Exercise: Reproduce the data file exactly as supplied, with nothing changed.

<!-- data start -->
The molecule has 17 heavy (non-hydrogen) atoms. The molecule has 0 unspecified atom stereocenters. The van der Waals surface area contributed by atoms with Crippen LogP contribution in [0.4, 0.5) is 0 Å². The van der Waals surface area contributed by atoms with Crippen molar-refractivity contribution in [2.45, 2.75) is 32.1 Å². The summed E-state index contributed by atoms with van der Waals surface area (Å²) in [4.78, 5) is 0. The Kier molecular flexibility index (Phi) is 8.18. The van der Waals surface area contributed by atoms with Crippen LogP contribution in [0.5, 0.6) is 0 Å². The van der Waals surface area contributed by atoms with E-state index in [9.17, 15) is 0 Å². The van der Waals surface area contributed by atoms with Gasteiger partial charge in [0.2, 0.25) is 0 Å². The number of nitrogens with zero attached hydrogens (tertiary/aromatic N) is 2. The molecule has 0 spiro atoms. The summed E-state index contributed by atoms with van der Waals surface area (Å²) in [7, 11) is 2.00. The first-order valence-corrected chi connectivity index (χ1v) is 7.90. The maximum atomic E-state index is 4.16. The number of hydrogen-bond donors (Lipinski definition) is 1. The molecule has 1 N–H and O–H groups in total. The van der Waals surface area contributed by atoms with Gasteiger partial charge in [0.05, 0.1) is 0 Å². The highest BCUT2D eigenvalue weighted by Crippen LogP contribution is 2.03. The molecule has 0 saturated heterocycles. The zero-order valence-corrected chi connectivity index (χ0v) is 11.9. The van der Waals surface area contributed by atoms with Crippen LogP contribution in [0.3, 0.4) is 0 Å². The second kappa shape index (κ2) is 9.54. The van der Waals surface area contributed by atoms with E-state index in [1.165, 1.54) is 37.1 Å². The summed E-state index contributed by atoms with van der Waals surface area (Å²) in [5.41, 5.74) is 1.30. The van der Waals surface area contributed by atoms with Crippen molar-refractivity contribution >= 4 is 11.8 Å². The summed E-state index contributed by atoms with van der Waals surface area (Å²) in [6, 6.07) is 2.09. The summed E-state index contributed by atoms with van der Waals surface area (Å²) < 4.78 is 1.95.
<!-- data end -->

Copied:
The molecule has 17 heavy (non-hydrogen) atoms. The molecule has 0 unspecified atom stereocenters. The van der Waals surface area contributed by atoms with Crippen LogP contribution in [0.4, 0.5) is 0 Å². The van der Waals surface area contributed by atoms with Crippen molar-refractivity contribution in [2.45, 2.75) is 32.1 Å². The summed E-state index contributed by atoms with van der Waals surface area (Å²) in [4.78, 5) is 0. The Kier molecular flexibility index (Phi) is 8.18. The van der Waals surface area contributed by atoms with Crippen LogP contribution in [0.5, 0.6) is 0 Å². The van der Waals surface area contributed by atoms with E-state index in [9.17, 15) is 0 Å². The van der Waals surface area contributed by atoms with Gasteiger partial charge in [0.2, 0.25) is 0 Å². The number of nitrogens with zero attached hydrogens (tertiary/aromatic N) is 2. The molecule has 0 spiro atoms. The summed E-state index contributed by atoms with van der Waals surface area (Å²) in [7, 11) is 2.00. The first-order valence-corrected chi connectivity index (χ1v) is 7.90. The maximum atomic E-state index is 4.16. The number of hydrogen-bond donors (Lipinski definition) is 1. The molecule has 1 N–H and O–H groups in total. The van der Waals surface area contributed by atoms with Gasteiger partial charge in [0.05, 0.1) is 0 Å². The highest BCUT2D eigenvalue weighted by Crippen LogP contribution is 2.03. The molecule has 0 saturated heterocycles. The zero-order valence-corrected chi connectivity index (χ0v) is 11.9. The van der Waals surface area contributed by atoms with Crippen LogP contribution in [0.3, 0.4) is 0 Å². The second kappa shape index (κ2) is 9.54. The van der Waals surface area contributed by atoms with E-state index in [1.165, 1.54) is 37.1 Å². The summed E-state index contributed by atoms with van der Waals surface area (Å²) in [5.41, 5.74) is 1.30. The van der Waals surface area contributed by atoms with Crippen molar-refractivity contribution >= 4 is 11.8 Å². The summed E-state index contributed by atoms with van der Waals surface area (Å²) in [6, 6.07) is 2.09. The summed E-state index contributed by atoms with van der Waals surface area (Å²) < 4.78 is 1.95.